Every so often we encounter a real jewel of history on other sites and friends’ on line publications. A brief history of “The Catherine Brown Home” here in Panama City’s Rio Abajo district was one of them which Eric Jackson, Editor in Chief of The Panama News has so graciously shared with us. We’re reposting it with his permission here on our heritage site so that you may have a glimpse into Panama’s dynamic history as lived by the Silver People of Panama. Thank you Eric!!
Five out of every six of the people who actually built the Panama Canal were black people from the West Indies, at the time mainly British subjects because the places from whence they came were British colonies. They were from all over, but particularly from Barbados and Jamaica. (The women who were brought in with the expectation that they would marry these men and thus avoid the drunken disorders of all-male labor camps? Generally French-speaking, from Martinique and Guadeloupe, but that’s another story).
After the canal was done many stayed on in Panama and took jobs with the canal, the Panama Railroad or the US military bases. However, until recognition and correction of an injustice by Dwight D. Eisenhower (who had served here between the World Wars) PanCanal had retirement pensions for American retirees, but not the West Indians.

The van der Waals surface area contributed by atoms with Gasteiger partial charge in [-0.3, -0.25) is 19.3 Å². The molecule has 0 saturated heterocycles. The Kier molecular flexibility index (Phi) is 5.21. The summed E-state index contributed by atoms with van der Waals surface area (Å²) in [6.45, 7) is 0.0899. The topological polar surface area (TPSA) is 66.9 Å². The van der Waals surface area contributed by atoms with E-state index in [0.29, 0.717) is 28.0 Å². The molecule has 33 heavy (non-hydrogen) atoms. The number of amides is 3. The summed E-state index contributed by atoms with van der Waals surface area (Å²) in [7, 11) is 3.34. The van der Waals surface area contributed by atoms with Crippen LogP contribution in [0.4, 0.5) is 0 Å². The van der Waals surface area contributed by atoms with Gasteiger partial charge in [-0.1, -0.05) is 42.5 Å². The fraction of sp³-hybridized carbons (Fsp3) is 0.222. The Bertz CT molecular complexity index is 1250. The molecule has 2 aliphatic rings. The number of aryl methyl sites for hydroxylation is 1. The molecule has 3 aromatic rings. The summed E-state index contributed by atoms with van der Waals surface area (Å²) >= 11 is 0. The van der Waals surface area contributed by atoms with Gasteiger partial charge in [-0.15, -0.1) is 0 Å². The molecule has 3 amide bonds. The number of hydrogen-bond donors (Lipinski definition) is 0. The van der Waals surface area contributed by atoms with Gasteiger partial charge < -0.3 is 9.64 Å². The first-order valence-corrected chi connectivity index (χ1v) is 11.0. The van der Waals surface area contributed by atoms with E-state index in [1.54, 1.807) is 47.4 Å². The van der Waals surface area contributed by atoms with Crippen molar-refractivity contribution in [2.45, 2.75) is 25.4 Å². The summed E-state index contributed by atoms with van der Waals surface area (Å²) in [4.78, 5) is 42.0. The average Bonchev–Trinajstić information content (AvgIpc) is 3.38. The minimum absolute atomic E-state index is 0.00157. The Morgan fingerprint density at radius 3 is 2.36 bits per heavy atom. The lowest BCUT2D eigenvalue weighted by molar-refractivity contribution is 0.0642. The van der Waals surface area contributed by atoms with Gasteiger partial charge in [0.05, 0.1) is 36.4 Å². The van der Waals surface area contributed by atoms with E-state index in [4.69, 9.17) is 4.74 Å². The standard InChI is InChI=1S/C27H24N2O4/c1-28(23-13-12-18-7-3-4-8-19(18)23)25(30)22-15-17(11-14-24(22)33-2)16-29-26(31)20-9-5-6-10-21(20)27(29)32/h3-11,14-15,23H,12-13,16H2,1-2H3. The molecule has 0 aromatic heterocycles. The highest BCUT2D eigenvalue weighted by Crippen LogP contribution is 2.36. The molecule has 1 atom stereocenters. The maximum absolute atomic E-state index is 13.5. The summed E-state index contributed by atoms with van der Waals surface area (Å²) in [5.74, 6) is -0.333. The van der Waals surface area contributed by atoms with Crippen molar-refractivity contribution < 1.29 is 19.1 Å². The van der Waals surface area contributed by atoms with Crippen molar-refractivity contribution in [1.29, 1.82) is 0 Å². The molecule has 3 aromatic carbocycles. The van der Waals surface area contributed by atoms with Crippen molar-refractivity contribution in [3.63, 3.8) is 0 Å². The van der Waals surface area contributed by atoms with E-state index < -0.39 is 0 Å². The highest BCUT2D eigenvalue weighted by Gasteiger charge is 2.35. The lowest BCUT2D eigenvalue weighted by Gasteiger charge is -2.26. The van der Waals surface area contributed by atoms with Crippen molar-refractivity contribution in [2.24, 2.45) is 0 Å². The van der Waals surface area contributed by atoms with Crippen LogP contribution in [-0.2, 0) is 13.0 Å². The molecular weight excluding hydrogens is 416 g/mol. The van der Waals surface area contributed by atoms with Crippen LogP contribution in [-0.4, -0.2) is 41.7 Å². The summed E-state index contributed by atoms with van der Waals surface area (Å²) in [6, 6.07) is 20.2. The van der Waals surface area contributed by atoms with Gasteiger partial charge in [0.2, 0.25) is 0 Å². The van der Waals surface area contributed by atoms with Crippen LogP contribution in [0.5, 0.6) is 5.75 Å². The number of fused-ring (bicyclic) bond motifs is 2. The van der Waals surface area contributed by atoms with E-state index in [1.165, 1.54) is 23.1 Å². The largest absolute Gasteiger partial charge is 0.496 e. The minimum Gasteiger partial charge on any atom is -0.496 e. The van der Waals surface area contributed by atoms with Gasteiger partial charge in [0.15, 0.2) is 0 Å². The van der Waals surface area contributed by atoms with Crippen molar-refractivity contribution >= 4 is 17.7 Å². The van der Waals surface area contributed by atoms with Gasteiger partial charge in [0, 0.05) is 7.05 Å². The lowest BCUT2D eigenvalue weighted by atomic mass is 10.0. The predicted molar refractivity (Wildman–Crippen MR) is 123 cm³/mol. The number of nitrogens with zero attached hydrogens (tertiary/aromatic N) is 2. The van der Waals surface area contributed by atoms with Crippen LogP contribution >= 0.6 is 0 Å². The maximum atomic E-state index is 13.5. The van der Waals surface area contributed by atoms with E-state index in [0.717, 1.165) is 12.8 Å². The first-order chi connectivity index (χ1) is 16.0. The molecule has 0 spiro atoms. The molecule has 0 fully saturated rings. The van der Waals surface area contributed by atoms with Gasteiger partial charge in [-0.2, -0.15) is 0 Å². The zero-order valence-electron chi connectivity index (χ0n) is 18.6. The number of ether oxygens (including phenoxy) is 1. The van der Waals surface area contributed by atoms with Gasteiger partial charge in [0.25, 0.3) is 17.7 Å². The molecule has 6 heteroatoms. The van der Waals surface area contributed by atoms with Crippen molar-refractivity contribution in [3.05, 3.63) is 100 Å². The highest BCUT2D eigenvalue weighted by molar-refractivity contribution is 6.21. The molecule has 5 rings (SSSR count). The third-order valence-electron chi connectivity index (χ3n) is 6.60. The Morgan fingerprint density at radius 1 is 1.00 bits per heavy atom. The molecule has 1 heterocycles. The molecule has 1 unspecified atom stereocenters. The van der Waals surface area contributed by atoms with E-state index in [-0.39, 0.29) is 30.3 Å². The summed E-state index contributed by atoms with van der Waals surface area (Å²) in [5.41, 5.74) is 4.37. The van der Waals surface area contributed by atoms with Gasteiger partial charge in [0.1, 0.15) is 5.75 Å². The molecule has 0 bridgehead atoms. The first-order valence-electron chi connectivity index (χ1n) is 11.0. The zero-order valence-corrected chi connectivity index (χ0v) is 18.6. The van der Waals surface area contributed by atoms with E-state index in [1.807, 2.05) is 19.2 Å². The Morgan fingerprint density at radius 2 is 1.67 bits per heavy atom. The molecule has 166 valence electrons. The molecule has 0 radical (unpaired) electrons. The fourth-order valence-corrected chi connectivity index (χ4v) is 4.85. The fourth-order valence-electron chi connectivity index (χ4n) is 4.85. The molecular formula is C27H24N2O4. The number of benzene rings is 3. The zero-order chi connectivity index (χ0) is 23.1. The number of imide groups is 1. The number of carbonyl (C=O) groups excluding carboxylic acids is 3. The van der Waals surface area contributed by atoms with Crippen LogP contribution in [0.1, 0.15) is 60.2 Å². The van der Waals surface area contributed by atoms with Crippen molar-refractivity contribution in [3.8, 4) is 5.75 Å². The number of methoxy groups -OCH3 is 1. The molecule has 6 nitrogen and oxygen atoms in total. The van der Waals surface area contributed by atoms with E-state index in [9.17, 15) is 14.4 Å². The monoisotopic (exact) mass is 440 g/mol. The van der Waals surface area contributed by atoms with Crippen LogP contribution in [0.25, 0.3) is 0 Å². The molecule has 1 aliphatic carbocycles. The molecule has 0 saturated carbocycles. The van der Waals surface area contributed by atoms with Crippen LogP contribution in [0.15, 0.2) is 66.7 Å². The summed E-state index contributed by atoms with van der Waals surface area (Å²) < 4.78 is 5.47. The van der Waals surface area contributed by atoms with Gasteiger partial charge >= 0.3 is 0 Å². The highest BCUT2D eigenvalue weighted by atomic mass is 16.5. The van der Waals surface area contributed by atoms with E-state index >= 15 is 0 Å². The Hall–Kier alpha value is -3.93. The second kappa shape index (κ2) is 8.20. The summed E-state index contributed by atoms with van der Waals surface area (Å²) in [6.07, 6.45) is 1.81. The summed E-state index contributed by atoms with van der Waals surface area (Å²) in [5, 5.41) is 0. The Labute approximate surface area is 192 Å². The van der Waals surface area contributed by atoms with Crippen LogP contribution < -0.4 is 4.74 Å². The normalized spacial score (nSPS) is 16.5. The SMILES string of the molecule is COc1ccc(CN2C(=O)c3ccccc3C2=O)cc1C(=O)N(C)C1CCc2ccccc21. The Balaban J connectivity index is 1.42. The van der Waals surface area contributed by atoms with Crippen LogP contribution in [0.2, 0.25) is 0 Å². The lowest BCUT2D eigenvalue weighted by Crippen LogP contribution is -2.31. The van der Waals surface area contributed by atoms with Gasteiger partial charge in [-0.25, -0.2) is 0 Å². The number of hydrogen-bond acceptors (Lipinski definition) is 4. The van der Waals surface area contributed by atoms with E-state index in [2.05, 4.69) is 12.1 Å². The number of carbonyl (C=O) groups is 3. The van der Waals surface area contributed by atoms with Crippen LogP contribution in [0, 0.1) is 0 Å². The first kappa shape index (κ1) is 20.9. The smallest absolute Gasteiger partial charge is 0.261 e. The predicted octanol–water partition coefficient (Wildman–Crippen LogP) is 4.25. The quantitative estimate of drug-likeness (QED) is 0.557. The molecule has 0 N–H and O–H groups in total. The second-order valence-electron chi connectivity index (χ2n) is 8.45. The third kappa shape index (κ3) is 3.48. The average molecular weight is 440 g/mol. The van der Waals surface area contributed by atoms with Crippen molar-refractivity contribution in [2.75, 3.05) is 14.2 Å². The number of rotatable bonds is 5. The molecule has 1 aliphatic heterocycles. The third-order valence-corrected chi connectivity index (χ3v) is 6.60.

Thus there was created the British Aid Society to help these retirees without pensions. As conditions changed the mission of the British Aid Society changed to address the conditions of needy elders in general, and although the British Embassy and community do pitch in, there came to be Germans, Americans, Canadians and others playing important roles in the British Aid Society, and people who are not West Indian and who never had a relationship with the Panama Canal receiving assistance.
The British Aid Society’s main project was the Catherine Brown Home for needy elders. As it is in Rio Abajo, it still retains a distinctive although not exclusionary West Indian identity. The home gets support from several of Panama’s English-speaking church congregations and other groups in the West Indian, British and German communities. This charity fundraising flea market is put on by the German ladies of the Lattemacchiato Group.
If you go to the Catherine Brown Home — and most of the folks there like to get visitors and tell their stories — you find in its residents a treasure trove of oral history history about Panama, mostly in English.